I have been here before. It was half my lifetime ago, but I remember sitting in these very same chairs when I was 15-years-old, waiting to buy tickets for the ferry to spend a vacation on the Greek islands with my friends. Now, hundreds of people are waiting in the departure hall at gate E1 in Piraeus port. They have been waiting for weeks, for months, not to go on a holiday, but to find a safe place for themselves and their children.
The mountains of Northern Cyprus were formed by earthquakes centuries ago. The ridge has kept the rain that sweeps across the Mediterranean from falling any further south. The landscape on one side is considerably more rich and green than that on the other. The trail drops down on each side and it offers two strikingly different landscapes, both harbouring a wide variety of wildlife. Foxes and in my case snakes.
In the early hours of Saturday 2 April, a military escalation erupted on the Nagorny Karabakh line of contact, on a scale not seen since 1994. While the breakfast news reported on Palmyra, on who is planning to restore which monuments, the disturbing news broke about this old, yet now new conflict, that overnight saw dozens of people killed.
Impossible choices are being made every day by more than 125 million people affected by crises and natural disasters. In fact, we are in the midst of the worst large-scale humanitarian crisis of our lifetime. Not since World War II have more people around the world been in desperate need of assistance as a direct result of ongoing conflict and violence.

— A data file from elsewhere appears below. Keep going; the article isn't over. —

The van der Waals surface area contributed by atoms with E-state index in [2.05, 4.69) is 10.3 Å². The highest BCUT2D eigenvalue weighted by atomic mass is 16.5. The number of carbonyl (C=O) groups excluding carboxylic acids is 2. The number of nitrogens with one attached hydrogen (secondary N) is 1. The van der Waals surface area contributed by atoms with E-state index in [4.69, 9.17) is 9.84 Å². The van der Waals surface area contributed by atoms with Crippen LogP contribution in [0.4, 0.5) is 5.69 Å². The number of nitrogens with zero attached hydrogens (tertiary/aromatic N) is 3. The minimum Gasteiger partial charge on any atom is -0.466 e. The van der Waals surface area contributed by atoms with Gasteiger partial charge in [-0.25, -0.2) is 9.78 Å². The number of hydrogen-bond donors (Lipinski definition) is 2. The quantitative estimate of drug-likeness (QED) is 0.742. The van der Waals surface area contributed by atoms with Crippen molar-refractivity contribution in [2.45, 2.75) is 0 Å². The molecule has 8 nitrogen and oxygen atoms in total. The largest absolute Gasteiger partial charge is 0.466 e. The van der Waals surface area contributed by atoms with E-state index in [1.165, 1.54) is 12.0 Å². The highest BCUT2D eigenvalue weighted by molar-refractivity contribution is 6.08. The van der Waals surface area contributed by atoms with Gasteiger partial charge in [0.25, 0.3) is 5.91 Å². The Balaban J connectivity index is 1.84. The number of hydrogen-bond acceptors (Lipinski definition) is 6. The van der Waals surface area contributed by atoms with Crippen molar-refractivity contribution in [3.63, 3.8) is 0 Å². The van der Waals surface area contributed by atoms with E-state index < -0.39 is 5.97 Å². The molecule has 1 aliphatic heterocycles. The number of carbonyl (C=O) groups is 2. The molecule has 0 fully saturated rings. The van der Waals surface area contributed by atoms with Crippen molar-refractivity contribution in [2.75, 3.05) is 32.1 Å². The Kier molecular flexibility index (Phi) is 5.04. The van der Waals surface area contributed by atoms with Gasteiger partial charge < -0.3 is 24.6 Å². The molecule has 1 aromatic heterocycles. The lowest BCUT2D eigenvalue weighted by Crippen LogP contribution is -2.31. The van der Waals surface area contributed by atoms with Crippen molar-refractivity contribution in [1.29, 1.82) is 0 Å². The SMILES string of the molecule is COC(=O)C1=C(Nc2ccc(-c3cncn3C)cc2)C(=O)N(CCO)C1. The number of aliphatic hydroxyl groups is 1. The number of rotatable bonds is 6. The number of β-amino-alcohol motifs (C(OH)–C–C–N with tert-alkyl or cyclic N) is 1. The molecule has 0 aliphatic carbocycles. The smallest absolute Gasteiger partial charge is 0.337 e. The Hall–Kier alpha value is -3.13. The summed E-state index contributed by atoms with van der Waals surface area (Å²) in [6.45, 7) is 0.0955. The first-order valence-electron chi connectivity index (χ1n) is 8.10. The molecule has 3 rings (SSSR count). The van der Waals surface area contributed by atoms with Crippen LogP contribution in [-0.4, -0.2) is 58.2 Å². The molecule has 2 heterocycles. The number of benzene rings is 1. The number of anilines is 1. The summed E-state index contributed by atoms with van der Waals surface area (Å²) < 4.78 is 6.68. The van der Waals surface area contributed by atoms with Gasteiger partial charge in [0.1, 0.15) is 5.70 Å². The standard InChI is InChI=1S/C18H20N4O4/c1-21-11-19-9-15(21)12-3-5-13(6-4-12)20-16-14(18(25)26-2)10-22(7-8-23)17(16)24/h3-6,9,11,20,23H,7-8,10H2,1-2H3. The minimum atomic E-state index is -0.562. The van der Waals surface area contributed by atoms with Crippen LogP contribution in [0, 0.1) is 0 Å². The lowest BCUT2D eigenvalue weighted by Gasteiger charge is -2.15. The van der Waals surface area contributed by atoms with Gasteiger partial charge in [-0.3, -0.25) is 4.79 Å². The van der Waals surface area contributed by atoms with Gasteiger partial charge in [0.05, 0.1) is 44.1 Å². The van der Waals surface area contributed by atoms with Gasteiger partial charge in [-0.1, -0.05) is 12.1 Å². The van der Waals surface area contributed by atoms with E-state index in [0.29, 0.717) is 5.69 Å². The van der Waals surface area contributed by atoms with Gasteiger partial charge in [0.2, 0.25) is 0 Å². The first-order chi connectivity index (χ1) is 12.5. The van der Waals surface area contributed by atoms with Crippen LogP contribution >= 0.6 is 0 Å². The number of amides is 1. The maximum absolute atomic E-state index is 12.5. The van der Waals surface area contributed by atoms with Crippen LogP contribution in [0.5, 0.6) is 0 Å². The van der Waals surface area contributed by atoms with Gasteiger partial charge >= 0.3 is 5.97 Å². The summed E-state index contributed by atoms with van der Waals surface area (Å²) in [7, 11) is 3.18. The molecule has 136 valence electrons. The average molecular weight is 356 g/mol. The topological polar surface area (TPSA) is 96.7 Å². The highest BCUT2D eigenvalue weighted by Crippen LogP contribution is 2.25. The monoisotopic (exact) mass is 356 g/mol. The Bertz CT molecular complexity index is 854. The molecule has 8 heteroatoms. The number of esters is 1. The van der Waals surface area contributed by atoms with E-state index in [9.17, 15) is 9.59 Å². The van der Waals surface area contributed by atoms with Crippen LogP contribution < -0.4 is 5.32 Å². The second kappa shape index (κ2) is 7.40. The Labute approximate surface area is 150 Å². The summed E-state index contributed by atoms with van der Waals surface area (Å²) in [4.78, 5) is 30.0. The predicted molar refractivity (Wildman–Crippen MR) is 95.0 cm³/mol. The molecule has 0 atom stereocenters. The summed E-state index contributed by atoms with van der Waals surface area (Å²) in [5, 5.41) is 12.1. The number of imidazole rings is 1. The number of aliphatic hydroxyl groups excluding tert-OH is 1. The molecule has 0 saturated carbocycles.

This is Ed... A couple of days ago Ed thought he was going to die. We love Ed, and were worried he might die too, but as he didn't, we can now tell his crazy story. Ed has just made the journey from the Syrian border, across Turkey to Izmir, and across the Aegean sea in a rubber dingy to Lesvos. Determined to show what refugees are ACTUALLY going through as they travel, he documented the journey every step of the way.
Turkey has been propelled into a tailspin and it is increasingly difficult to see how it can recover. Ordinary Turkish citizens face economic, security, and political challenges akin to those faced by some of their Arab neighbours. This stems from their own Government's failed and failing authoritarian policies. Furthermore, Erdogan hangs over Turkey the prospect of a constitutional referendum to move towards a more presidential system. Given the management of the last election, full dictatorship is now alarmingly close.